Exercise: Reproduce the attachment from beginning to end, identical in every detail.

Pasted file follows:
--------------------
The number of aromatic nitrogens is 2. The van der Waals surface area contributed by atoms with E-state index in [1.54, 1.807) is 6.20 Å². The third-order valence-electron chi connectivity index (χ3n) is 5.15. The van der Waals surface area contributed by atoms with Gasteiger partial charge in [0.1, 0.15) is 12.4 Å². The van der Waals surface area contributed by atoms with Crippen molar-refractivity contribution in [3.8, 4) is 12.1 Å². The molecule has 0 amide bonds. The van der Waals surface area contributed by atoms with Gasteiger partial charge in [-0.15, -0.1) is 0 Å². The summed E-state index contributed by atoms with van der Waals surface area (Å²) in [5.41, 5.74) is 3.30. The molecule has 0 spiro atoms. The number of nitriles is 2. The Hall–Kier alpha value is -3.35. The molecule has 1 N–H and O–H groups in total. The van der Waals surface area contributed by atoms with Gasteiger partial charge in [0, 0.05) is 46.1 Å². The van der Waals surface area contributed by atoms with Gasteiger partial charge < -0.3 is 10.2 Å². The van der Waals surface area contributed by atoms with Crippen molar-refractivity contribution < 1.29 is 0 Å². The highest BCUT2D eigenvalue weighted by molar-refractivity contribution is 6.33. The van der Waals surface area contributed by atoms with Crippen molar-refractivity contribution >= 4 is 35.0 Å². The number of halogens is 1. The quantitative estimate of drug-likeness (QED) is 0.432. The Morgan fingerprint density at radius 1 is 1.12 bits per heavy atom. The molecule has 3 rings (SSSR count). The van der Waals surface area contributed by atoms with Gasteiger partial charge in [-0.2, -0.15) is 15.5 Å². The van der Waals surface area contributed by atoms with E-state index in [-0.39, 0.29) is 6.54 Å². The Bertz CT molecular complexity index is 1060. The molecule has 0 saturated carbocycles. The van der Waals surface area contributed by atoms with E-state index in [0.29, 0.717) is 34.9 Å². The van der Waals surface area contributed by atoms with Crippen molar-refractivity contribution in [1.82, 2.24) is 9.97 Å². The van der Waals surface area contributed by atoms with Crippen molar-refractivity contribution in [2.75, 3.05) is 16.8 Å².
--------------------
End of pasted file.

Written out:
The number of aromatic nitrogens is 2. The van der Waals surface area contributed by atoms with E-state index in [1.54, 1.807) is 6.20 Å². The third-order valence-electron chi connectivity index (χ3n) is 5.15. The van der Waals surface area contributed by atoms with Gasteiger partial charge in [0.1, 0.15) is 12.4 Å². The van der Waals surface area contributed by atoms with Crippen molar-refractivity contribution in [3.8, 4) is 12.1 Å². The molecule has 0 amide bonds. The van der Waals surface area contributed by atoms with Gasteiger partial charge in [-0.15, -0.1) is 0 Å². The summed E-state index contributed by atoms with van der Waals surface area (Å²) in [5.41, 5.74) is 3.30. The molecule has 0 spiro atoms. The number of nitriles is 2. The Hall–Kier alpha value is -3.35. The molecule has 1 N–H and O–H groups in total. The van der Waals surface area contributed by atoms with Gasteiger partial charge in [0, 0.05) is 46.1 Å². The van der Waals surface area contributed by atoms with Gasteiger partial charge < -0.3 is 10.2 Å². The van der Waals surface area contributed by atoms with Crippen molar-refractivity contribution < 1.29 is 0 Å². The highest BCUT2D eigenvalue weighted by molar-refractivity contribution is 6.33. The van der Waals surface area contributed by atoms with Crippen molar-refractivity contribution >= 4 is 35.0 Å². The number of halogens is 1. The quantitative estimate of drug-likeness (QED) is 0.432. The Morgan fingerprint density at radius 1 is 1.12 bits per heavy atom. The molecule has 3 rings (SSSR count). The van der Waals surface area contributed by atoms with Gasteiger partial charge in [-0.2, -0.15) is 15.5 Å². The van der Waals surface area contributed by atoms with E-state index in [-0.39, 0.29) is 6.54 Å². The Bertz CT molecular complexity index is 1060. The molecule has 0 saturated carbocycles. The van der Waals surface area contributed by atoms with E-state index in [0.29, 0.717) is 34.9 Å². The van der Waals surface area contributed by atoms with Crippen molar-refractivity contribution in [1.82, 2.24) is 9.97 Å². The van der Waals surface area contributed by atoms with Crippen molar-refractivity contribution in [2.75, 3.05) is 16.8 Å².